Simulation Exercise Shows Teens the Dangers Of Texting While Driving

With summer vacation about to start, teens are getting a stark warning about the dangers of texting while driving. A new simulation exercise is designed to show young people what could go wrong if they take their eyes off the road for just a few seconds.


To embed this piece of audio in your site, please use this code:

<iframe src="" style="height: 115px; width: 100%;"></iframe>

carI’m in a car with simulation goggles to see if I can text while driving without getting in a wreck.

As part of the exercise you have to constantly glance back and forth between a computer-generated roadway and the keypad of your phone.

Good thing it was only a simulation.

Come to find out I was on the wrong side the road the entire time.

“Nobody really does well, like, usually, all people have some type of infraction, or they will crash.”  

That’s Dylan Richardson with Peers Awareness, a company that put on simulation events for students to show the dangers of driving while impaired or distracted. This Houston event is sponsored by AT&T. It marks the beginning of the 100 deadliest days for teens to be on the road. That’s the period between Memorial Day and Labor Day. AT&T Regional Vice-President Alice Aanstoos.

“You put a brand new driver — a 16-or-17 year-old-driver behind the wheel with his smart phone — it’s a dangerous combination.”

Aanstoos cites figures showing that it takes about five seconds to look at a text, and that’s plenty of time for an accident to happen.  She says a ride in the simulator is a rude awakening for teens who think they’re experts at texting and driving.

“Because they realize that, again, just one split second from looking away from the road can cause troubles. We haven’t seen a single person actually pass this simulator test without either some sort of accident, a wreck, or some kind of infraction.”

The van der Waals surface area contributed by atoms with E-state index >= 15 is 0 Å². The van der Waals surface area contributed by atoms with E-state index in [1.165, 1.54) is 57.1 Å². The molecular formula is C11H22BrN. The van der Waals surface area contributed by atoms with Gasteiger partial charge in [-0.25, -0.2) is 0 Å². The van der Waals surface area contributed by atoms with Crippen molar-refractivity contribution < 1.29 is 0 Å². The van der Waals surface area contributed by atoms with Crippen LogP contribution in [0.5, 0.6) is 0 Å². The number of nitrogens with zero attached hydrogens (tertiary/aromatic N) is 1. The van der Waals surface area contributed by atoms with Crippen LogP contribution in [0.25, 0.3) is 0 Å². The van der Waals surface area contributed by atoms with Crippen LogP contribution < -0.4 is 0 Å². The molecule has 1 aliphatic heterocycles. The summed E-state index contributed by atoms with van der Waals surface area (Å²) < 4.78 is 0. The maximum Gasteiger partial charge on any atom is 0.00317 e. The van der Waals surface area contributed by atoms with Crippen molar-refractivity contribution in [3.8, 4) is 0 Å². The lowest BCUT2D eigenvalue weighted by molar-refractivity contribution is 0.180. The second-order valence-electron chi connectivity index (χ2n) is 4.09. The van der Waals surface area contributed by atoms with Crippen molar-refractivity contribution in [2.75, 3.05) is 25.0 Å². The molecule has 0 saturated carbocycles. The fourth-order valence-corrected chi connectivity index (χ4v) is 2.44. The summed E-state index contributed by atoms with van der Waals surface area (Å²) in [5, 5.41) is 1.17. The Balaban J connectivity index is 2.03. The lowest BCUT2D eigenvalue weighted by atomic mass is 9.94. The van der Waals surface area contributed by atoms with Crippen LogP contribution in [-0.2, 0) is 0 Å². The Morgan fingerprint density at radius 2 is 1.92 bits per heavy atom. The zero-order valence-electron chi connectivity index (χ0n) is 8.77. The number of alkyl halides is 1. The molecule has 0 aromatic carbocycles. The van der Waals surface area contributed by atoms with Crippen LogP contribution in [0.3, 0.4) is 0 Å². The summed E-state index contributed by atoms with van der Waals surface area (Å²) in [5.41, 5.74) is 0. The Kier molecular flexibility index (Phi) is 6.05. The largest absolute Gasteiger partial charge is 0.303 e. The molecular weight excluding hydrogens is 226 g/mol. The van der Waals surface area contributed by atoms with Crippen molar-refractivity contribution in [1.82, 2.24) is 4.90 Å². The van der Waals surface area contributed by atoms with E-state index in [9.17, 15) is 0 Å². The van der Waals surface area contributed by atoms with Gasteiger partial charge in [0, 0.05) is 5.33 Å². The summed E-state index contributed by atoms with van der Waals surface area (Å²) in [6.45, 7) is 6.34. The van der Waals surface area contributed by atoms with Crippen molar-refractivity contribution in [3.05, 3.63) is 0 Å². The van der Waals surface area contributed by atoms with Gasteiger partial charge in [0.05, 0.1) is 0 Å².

Aanstoos says it’s not just the kids who text while driving. She says adults do it too, and often they’re texting their kids while sitting at a red light.

“I hear a lot of them say it’s okay to just check their phone and read a text at a red light or something because they’re obviously not moving, so it’s okay, right?  But that’s dangerous too.”

The U.S. Department of Transportation says in 2010 about 18% of injury accidents were the result of distracted driving. 

Subscribe to Today in Houston

Fill out the form below to subscribe our new daily editorial newsletter from the HPM Newsroom.

* required


Gail Delaughter

Gail Delaughter

Transportation Reporter

From early-morning interviews with commuters to walks through muddy construction sites, Gail covers all aspects of getting around Houston. That includes walking, driving, cycling, taking the bus, and occasionally flying. Before she became transportation reporter in 2011, Gail hosted weekend programs for Houston Public Media. She's also covered courts in...

More Information